Peter Navarro, a White House adviser to President Donald Trump, is calling Georgia officials to delay the Senate runoff election by a month to allow more time for widespread concerns in the state over election irregularities and alleged fraud to be resolved.
The outcome of the two races currently scheduled for Jan. 5 will determine which party controls the U.S. Senate after a six-year Republican majority. Georgia Sens. Kelly Loeffler (R-Ga.) and David Perdue (R-Ga.) are facing Democrat challengers Raphael Warnock and Jon Ossoff, respectively.
Navarro, who is also the Director of the Office of Trade and Manufacturing Policy, released a report on Dec. 17 in his capacity as a private citizen on alleged irregularities across key battleground states in the 2020 presidential election.
The report (pdf) highlights six key areas of irregularities in the election in the states of Georgia, Pennsylvania, Michigan, and Wisconsin, as well as Arizona and Nevada.
“This was theft by a thousand cuts across six dimensions and six battleground states rather than any one single ‘silver bullet’ election irregularity,” Navarro wrote in his concluding observations of the report. “While all six battleground states exhibit most, or all, six dimensions of election irregularities, each state has a unique mix of issues that might be considered ‘most important.'”
Navarro said that Georgia’s election system faced problems in all six categories of voting irregularities and such issues need to be resolved prior to the upcoming Senate runoffs.
“We got to move that election to February,” Navarro told Just the News in an interview for Real America’s Voice TV network, “because everything that I described in my chart … that matrix, every single check mark in those six dimensions, it is a cesspool. And they are doubling down on everything they did wrong in the first election.”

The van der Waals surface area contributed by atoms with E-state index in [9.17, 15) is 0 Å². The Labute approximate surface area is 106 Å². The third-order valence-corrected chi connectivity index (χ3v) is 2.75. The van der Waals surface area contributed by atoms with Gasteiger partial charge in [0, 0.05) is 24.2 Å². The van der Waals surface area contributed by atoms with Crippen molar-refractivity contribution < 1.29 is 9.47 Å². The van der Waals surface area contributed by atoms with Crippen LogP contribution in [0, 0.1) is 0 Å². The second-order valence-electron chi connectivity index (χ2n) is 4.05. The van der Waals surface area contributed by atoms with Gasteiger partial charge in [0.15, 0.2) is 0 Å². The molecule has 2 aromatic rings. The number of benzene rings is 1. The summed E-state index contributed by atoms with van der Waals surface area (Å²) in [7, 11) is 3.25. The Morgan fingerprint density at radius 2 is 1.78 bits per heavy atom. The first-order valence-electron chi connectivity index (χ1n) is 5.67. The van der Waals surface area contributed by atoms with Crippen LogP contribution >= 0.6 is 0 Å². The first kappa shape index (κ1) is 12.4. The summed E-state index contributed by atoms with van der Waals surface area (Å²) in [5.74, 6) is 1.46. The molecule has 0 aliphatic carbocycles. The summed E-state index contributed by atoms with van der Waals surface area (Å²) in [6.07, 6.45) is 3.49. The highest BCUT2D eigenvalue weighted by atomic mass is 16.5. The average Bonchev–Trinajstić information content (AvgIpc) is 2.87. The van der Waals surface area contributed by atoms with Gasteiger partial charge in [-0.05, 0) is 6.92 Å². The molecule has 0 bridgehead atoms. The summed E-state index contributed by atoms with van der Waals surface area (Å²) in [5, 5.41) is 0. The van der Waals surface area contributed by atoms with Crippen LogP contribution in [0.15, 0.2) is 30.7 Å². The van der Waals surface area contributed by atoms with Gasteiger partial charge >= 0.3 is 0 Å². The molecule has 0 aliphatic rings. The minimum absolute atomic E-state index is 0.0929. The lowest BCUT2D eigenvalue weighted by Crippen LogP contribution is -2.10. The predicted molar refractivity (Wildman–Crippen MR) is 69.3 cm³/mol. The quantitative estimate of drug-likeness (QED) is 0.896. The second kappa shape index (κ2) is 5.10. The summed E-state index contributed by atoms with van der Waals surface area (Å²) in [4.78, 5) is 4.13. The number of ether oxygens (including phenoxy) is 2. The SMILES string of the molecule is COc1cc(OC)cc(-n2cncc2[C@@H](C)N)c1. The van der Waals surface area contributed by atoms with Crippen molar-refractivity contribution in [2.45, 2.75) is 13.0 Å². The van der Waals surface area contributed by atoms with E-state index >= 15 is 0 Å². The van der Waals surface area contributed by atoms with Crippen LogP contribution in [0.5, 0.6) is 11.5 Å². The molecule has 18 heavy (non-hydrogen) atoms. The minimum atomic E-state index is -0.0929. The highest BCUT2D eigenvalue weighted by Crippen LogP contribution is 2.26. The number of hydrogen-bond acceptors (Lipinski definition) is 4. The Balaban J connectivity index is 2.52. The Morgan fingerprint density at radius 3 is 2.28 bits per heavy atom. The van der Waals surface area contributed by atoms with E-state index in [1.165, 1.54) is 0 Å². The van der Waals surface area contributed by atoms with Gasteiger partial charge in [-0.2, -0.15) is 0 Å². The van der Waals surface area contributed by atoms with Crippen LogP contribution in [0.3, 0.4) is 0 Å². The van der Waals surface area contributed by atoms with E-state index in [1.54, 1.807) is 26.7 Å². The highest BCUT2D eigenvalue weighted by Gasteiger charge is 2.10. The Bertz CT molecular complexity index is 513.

The delay will enable more time to fix the irregularities to give confidence to large swaths of Georgia voters who currently doubt the November results.
“This is just going to be tough,” Navarro said. “But if we get to Inauguration Day, and we inaugurate an illegal and illegitimate president, in the eyes of the public and based on the evidence, this is not going to be pretty for years to come.”
Trump late Tuesday issued a similar message to the nation. In a video, the president said, “We cannot allow a completely fraudulent election to stand. If this egregious fraud is not fully investigated and addressed, the 2020 election will forever be regarded as illegitimate and the most corrupt election in the history of our country.”
Georgia’s Gov. Brian Kemp and Secretary of State Brad Raffensperger, who are both Republicans, have said they believe that elections in Georgia are reliable, despite lawsuits filed in the state from the Trump campaign and other third parties that allege a wide range of voting irregularities, which witnesses suggest put the results of the election in doubt.
More evidence of irregularities has emerged in late November and early December, including a video revealing concerns over counting processes at the State Farm Arena’s vote-tabulation center in Atlanta; a video where an election official explains how Dominion Voting Systems’ software allows the adding or changing of votes; and the submission of evidence of more than 21,000 election anomalies and irregularities to Georgia officials.
Raffensperger on Dec. 17 announced a statewide check of signatures on mail-in ballots in all 159 counties to “help instill confidence” in Georgia’s mail-in ballot system in future elections but asserted that the audit “will not change the outcome of the November election.”
Kemp on Wednesday said that results of the signature verification audit should be released by Wednesday or Thursday.
Republicans have secured 50 Senate seats and Democrats have secured 48 Senate seats, which includes two independent senators who caucus with Democrats. Republicans need to win just one race to claim the majority and control of the Senate, while Democrats would need to win both races, and require Sen. Kamala Harris (D-Calif.) to cast tie-breaking votes, if she takes office on Jan. 20.
The Epoch Times has yet to declare a winner of the 2020 presidential election. Members of Congress are set to convene in a joint session in Washington to count Electoral College votes on Jan. 6.